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Some developers who are passionate about testing are sometimes also fanatical advocates of Test Driven Development (TDD), to the point that they believe TDD is the only correct way to test applications. Strict adherence to TDD requires a test to be created first before any code has been written. As such proponents of TDD tend to see TDD as a design mechanism rather than as a test mechanism. Irrespective of whether TDD is used as a design and/or test mechanism, it has a number of pitfalls.
In this post I will:
- give a brief overview of the TDD cycle,
- explain why TDD as software design mechanism is inadequate,
- explain why TDD as software test mechanism is inadequate,
- explain the conditions under which TDD can be applied successfully to projects.
In TDD the steps to add new code are as follows :
- Add a (failing) test that serves as a specification for the new functionality to be added.
- Run all the tests and confirm that the newly added test fails.
- Implement the new functionality.
- Run all tests to confirm that they all succeed.
- Refactor the code to remove any duplication.
The aim of TDD is to provide a simple way to grow the design of complex software one decision at a time.
TDD as a Design Mechanism
From a design perspective TDD emphasizes mirco level design rather than macro level design . The weaknesses of this approach are:
- TDD forces a developer to necessarily focus on a single interface. This often neglects the interaction between interfaces and leads to poor abstraction. Bertrand Meyer gives a balanced review of the challenges regarding TDD and Agile in this regard .
- Quality attributes (like performance, scalability, integrability, security, etc.) are easily overlooked with TDD. In the context of Agile, where an upfront architecture effort is typically frowned upon, TDD is particularly dangerous due to poor consideration of quality attributes.
TDD as a Testing Mechanism
From a testing perspective TDD has the following drawbacks:
- Interfaces/classes may be polluted in order to make them testable. A typical example is that a private method is made public in order to test it. This obfuscates the intended use of the class which will cause developers to more easily digress from the intended use of the class. In the long term this creates an unmaintainable system.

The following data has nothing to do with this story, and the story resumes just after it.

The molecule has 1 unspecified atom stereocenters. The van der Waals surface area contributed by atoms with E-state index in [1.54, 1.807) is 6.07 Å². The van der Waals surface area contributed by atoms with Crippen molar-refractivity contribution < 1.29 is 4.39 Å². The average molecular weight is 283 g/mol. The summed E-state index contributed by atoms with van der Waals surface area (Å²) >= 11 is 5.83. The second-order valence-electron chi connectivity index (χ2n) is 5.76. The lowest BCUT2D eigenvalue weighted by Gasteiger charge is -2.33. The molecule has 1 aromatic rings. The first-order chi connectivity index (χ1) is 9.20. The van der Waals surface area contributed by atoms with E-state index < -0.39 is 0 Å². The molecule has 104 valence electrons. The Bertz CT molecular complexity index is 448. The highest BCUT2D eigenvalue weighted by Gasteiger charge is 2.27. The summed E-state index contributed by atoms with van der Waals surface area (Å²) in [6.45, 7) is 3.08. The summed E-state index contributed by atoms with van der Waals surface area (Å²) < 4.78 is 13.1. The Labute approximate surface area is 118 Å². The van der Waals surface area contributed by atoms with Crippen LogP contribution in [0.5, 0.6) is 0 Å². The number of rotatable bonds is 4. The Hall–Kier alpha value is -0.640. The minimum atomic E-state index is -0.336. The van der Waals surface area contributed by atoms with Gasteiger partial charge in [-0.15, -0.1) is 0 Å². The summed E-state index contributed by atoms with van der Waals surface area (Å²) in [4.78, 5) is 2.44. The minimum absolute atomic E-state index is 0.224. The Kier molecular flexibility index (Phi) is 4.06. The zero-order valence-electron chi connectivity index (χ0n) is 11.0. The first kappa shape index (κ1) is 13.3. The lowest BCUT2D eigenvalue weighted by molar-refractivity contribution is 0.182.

- Often when TDD is used on projects, unit testing is used to exclusion, with limited or no regard for the broad spectrum of testing, which should at least include integration testing and systems testing.
- TDD has no appreciation for the prioritization of the testing effort: Equal amounts of effort are expended to test all code irrespective of the associated risk profile. Typically TDD expects all further development to be blocked until all tests pass. This ignores the reality that some functionality has greater business value than others.
Guidelines for using TDD Effectively on Projects
TDD can be used with no side effect if the following process is adhered to:
- The architecture has to be complete, which should include details as to how testability of the system at all levels (unit-, integration- and systems testing) will be achieved.
- The risk profile of the sub system (module/use case) has been established, which informs the testing effort that must be expended on the sub system.
- The design for the sub system (module/use case) should be complete in adherence to the architecture and risk profile. Since testability is considered as part of the architecture, and the design is informed by the architecture, the design should be by definition testable.
- Only at this point is the developer now free to follow a TDD approach in implementing the code.
The very positive thing that TDD emphasizes is the need for testing. However, to naively embrace TDD, is to do it at the peril of your project.
- Kent Beck, Test-Driven Development by Example, The Addison-Wesley Signature Series, Addison-Wesley, 2003.
- Cédric Beust and Hani Suleiman, Next Generation Java Testing : TestNG and Advanced Concepts, Addison-Wesley, Upper Saddle River, NJ, 2008.
- Bertrand Meyer, Agile!: The Good, the Hype and the Ugly, Springer, 2014.